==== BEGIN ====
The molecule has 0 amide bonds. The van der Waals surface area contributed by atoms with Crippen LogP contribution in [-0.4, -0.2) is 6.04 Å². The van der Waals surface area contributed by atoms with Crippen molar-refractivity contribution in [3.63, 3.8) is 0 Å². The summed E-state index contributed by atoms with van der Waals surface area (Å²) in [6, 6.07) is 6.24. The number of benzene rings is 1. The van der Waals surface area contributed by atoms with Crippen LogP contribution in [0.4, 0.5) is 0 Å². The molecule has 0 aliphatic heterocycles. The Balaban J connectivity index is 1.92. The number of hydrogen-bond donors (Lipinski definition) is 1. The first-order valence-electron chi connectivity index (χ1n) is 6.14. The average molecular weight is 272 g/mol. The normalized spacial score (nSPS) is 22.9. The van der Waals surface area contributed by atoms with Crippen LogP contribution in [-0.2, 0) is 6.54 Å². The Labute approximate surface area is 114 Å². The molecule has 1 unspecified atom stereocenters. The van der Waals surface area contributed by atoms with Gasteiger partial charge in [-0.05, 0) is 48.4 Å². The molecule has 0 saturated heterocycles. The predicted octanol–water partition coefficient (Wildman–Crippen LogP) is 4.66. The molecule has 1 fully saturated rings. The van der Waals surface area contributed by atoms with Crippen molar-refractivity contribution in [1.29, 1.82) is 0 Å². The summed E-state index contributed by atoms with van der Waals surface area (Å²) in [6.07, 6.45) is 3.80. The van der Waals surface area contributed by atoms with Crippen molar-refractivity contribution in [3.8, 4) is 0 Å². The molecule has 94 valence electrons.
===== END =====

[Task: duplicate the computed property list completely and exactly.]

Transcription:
The molecule has 0 amide bonds. The van der Waals surface area contributed by atoms with Crippen LogP contribution in [-0.4, -0.2) is 6.04 Å². The van der Waals surface area contributed by atoms with Crippen molar-refractivity contribution in [3.63, 3.8) is 0 Å². The summed E-state index contributed by atoms with van der Waals surface area (Å²) in [6, 6.07) is 6.24. The number of benzene rings is 1. The van der Waals surface area contributed by atoms with Crippen LogP contribution in [0.4, 0.5) is 0 Å². The molecule has 0 aliphatic heterocycles. The Balaban J connectivity index is 1.92. The number of hydrogen-bond donors (Lipinski definition) is 1. The first-order valence-electron chi connectivity index (χ1n) is 6.14. The average molecular weight is 272 g/mol. The normalized spacial score (nSPS) is 22.9. The van der Waals surface area contributed by atoms with Crippen LogP contribution in [-0.2, 0) is 6.54 Å². The Labute approximate surface area is 114 Å². The molecule has 1 unspecified atom stereocenters. The van der Waals surface area contributed by atoms with Gasteiger partial charge in [-0.05, 0) is 48.4 Å². The molecule has 0 saturated heterocycles. The predicted octanol–water partition coefficient (Wildman–Crippen LogP) is 4.66. The molecule has 1 fully saturated rings. The van der Waals surface area contributed by atoms with Crippen molar-refractivity contribution in [1.29, 1.82) is 0 Å². The summed E-state index contributed by atoms with van der Waals surface area (Å²) in [6.07, 6.45) is 3.80. The van der Waals surface area contributed by atoms with Crippen molar-refractivity contribution in [3.8, 4) is 0 Å². The molecule has 94 valence electrons.